Do Christians have anything to say in the face of such evil? Well, I think our first response is not to say anything, but to “weep with those who weep.” Our first response, like Jesus at the tomb of Lazarus, is to share in the grief of those who are acutely sensing the depth of loss. We should first pray for those families. As a father of two children, I can only imagine the agony that news of such great loss brings. However, we must also remember that evil is not some strange outlier which occasionally raises up its ugly head in a kindergarten class or a movie theater. Rather, we live in a world which is headed towards death and destruction. The Psalmist declared, “The Lord looks down from heaven on the sons of men to see if there are any…who seek God. All have turned aside, they have together become corrupt; there is none righteous, not even one” (Psalm 14:2,3). The evil which lost its cover and came so abruptly out in the open this week, is the same evil which is at work in the whole human race all the time in smaller ways.

In contrast, the gospel is about God’s intervention with “disruptive grace” which is even greater than the “disruptive evil” of this world. We are all headed towards death and destruction except through the merciful intervention of God. God has granted men and women free wills (or, more precisely, freed wills). This means that men and women are free to make real choices for evil or for good. Only free will truly makes love possible. God could have created a world of robots who obey his every will. But, obedience to God’s will is not the highest good. Rather, obedience which grows out of a love for God is. God wants our hearts, not just our obedience.

Love involves, by necessity, real choices, including the possibility of rejection. You can make someone obey you, but you cannot make someone love you. Therefore, the same free will which makes love possible also opens the door to the possibility of the utter rejection of God. Real choices which lead to evil, death and destruction are possible in this world, as we have seen this week. Both Mother Theresa and Adam Lanza made real choices in their lives. One chose to move to India and bring God’s love to the dying in Calcutta, the other chose to drive their car to the Sandy Hook elementary school and unleash evil.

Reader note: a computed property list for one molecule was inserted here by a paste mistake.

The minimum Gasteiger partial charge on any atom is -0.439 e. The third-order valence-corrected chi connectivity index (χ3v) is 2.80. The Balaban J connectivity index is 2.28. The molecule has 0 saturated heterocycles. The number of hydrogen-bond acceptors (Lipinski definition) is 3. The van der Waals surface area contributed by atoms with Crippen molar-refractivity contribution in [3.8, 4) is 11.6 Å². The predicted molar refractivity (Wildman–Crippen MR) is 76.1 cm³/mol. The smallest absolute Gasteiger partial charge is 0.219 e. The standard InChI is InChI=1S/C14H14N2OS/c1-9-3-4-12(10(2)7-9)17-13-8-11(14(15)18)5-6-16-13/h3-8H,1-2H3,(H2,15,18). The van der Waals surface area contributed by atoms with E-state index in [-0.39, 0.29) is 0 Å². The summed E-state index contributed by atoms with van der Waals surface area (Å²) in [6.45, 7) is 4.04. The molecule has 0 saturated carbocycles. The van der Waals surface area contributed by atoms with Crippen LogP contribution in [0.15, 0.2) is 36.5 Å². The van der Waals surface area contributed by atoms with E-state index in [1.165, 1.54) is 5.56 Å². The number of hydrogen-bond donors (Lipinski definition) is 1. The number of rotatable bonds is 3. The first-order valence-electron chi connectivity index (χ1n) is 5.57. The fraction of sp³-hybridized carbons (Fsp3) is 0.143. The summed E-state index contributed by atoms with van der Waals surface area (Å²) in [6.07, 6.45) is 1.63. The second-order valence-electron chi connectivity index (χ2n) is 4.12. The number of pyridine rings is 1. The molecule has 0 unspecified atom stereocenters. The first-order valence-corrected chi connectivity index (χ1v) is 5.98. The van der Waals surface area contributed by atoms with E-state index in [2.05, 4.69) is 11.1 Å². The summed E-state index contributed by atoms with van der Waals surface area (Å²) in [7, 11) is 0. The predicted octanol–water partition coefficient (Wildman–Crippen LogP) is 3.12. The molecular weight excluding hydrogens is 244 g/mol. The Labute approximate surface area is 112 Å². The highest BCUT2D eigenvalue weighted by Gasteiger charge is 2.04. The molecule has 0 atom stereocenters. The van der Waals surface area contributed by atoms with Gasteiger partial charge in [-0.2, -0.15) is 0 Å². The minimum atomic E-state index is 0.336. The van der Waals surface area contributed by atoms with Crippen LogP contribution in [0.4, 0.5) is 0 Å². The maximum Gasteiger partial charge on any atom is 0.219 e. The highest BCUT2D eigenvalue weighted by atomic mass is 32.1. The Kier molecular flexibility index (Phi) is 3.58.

This is part of a long narrative. Remember, on that very first Christmas when God the Father made the choice to send His son into the world, King Herod was soon found slaughtering infants in Bethlehem. The overlay of “disruptive grace” which ultimately trumps “disruptive evil” is a long road of redemption which winds though the ragged edges of evil and the crags of despair. Martin Luther King, Jr. summed it up well as he surveyed his own grim landscape of evil when he said “the arc of the universe is long, but it’s bent towards justice.”

If there is any comfort in this tragedy, it must be found in the knowledge that Jesus has borne all the evils and sins of this world on the cross, including the pain in Newtown, Connecticut. God alone knows the depth of this world’s evil. He alone has responded with the cross. The incarnation and cross of Christ is the ultimate act of “disruptive grace” which alone was sufficient to finally overturn the “disruptive evil” of this world. We do not yet see all things under his feet. However, in the end, God will judge the world and will set all things right. There are twenty children right now in the presence of Jesus who are counting on it.

Charge to December 2012 Graduates of Asbury Theological Seminary

From the iconic Cowardly Lion in the Wizard of Oz we learn afresh of the importance of courage.  Who can forget those memorable words, “what makes the muskrat guard his musk?  What makes the Hottentot so hot, or put the “ape” in apricot? Courage.

Like the Lion, we may feel we’re not very courageous, but with God’s help we can be women and men of great courage and boldness tempered with honest, “truth-telling” humility.

There are few traits more needed by pastors and full time Christian workers today than that of courage.  As the church in the West moves from the warm “high noon” light of Christian cultural consensus, to the long “sunset” shadows of post-Christendom, it is easy to lose one’s courage – the moral nerve to stand with Christ and the gospel.  We would much rather occupy the cultural center than the prophetic margins.  It takes courage to announce the gospel even as it is being decried as outrageous and offensive.  We live in a society enmeshed in deep spiritual and moral chaos.  It takes enormous patience and courage to lead someone from the gutter of despair to the high road of holiness, through the power of the gospel.  It takes courage to confess Christ when even big swaths of the church have lost the patience to listen to him.  It takes courage to preach the whole gospel, not just the warm, fuzzy bits.  It takes courage to preach Christ, and not ourselves.  It takes courage to stand firm on the Word of God, when the prevailing winds of culture are blowing hard in your face.